Effective altruism is all about finding the best methods to do the most good. There are many major problems in the world that cause suffering, but unfortunately only finite resources (such as time and money) to try and solve them. Therefore it’s vitally important to figure out which interventions will have the biggest positive impact with our resources.
This means that we have to be very scientific, open and unbiased in our research to find out what those best interventions are.
There are a number of research organisations within the effective altruism community dedicated to figuring out which interventions/charities are the most effective. REG then does two things: it spreads the idea of effective giving to the public, and it fundraises specifically for those top recommended charities. REG started out purely as a organization within the poker industry, and now we’re looking to spread the message to the wider public too.
Linch: From what I understand, you are now spending more time on fundraising through REG and less on playing full-time poker. What was that decision like? And in more abstract terms, why are you devoting your life to ethics now?
Liv: Yes that’s true to some degree - while I still love travelling and playing poker from time to time, after 7+ years on the road it’s no longer as satisfying as it once was by itself. I’m just really happy to have found a way to combine the game I love with actually doing something really helpful for the wider world.
While I’ll still play from time to time to supplement my income and therefore my ability to donate, my time is probably more valuable spent networking and fundraising than playing.
I can’t put my finger on the exact time that the personal shift towards ethics and altruism happened in me - I guess it was when I met the effective altruists that helped set up and now run REG. There’s one guy, a philosopher called Adriano Mannino, who just really made a mark on me. The arguments he gave for EA were just so strong, and his utter dedication to a cause bigger than himself was very inspirational.
Linch: Do you consider REG to be a successful organization?
Liv: Yes, I’m so happy with how well it’s gone in such a short time - since we founded it 2 years ago we’ve raised more than $1.5 million for the charities. What’s also important to consider when evaluating fundraising organisations like REG is the ratio of startup and running costs to the funds raised. We’ve achieved a consistent ratio of at least 1:8, double the average ratio of 1:4 that other fundraising organisations achieve.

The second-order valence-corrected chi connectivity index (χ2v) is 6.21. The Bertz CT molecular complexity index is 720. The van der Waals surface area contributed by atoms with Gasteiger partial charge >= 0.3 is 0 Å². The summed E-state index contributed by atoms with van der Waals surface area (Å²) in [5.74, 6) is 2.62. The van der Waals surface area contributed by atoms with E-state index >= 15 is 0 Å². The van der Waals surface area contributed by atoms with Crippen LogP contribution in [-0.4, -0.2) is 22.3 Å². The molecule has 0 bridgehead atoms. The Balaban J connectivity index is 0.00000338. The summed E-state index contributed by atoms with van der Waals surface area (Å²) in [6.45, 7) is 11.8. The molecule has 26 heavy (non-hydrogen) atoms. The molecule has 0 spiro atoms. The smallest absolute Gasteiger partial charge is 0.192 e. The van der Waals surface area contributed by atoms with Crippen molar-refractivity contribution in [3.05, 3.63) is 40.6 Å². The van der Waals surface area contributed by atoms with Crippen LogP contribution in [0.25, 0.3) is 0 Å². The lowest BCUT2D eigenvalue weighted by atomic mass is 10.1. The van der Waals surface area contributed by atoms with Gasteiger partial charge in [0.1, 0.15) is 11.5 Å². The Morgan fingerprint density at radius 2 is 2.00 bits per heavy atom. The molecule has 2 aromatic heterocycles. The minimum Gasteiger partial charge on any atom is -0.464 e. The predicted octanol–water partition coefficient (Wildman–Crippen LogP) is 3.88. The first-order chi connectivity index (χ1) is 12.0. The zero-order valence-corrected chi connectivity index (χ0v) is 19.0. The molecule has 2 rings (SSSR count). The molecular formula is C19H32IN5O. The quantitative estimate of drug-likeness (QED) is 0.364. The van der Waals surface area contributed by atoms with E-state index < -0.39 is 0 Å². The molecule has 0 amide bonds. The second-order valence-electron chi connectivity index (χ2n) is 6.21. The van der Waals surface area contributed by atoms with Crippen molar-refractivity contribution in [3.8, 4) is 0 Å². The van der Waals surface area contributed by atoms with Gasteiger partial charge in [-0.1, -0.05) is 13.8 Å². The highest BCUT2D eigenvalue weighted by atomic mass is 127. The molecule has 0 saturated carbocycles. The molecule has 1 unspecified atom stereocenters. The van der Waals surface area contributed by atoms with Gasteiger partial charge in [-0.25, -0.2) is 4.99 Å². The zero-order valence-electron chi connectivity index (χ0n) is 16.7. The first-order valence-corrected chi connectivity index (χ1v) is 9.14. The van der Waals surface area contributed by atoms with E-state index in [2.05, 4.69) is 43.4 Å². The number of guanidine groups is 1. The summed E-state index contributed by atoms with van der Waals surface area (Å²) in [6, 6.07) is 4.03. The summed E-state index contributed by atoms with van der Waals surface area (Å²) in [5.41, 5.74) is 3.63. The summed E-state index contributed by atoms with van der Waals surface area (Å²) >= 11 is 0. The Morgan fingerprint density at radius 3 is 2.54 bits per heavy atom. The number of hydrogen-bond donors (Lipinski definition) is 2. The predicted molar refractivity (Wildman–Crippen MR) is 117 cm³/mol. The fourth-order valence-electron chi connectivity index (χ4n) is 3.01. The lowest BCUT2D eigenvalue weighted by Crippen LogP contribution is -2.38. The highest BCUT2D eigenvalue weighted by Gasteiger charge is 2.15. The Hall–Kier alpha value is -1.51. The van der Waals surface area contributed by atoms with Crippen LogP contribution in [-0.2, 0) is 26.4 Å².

In terms of spreading the EA message, the support we’ve received from within the poker industry, especially the poker media, has been very encouraging - they’ve been very keen to help spread our message. We’ve had a number of very high profile players give interviews about why they donate and why the cause resonates with them, and we’ve had support from a number of businesses within the industry. There’s still plenty of room to improve on that though - poker is a billion dollar industry and there’s a lot of fundraising opportunities out there.
Linch: What are the main charities that REG fundraises for?
Liv: We fundraise for the very best charities in the areas of poverty alleviation, animal welfare and future suffering prevention, for example The Against Malaria Foundation for poverty, Sentience Politics for animals and Foundational Research Institute (FRI) for the far future.
We use recommendations from charity evaluators such as Givewell and Animal Charity Evaluators and the main factors we look for when evaluating charities are scale/size of the problem, tractability and measurability, and level of neglect.
Linch: Foundational Research Institute? What does FRI do?
Liv: The Foundational Research Institute (FRI) is a think-tank that conducts research on how to best reduce the suffering of all sentient beings in the near and far future. They do this by exploring the most effective and robust strategies to avoid risks of dystopian futures, and publish academic articles to give advice to individuals and policymakers. The topics they cover range from foundational questions about ethics, consciousness and game theory to policy implications for global cooperation and safety from global catastrophic risks.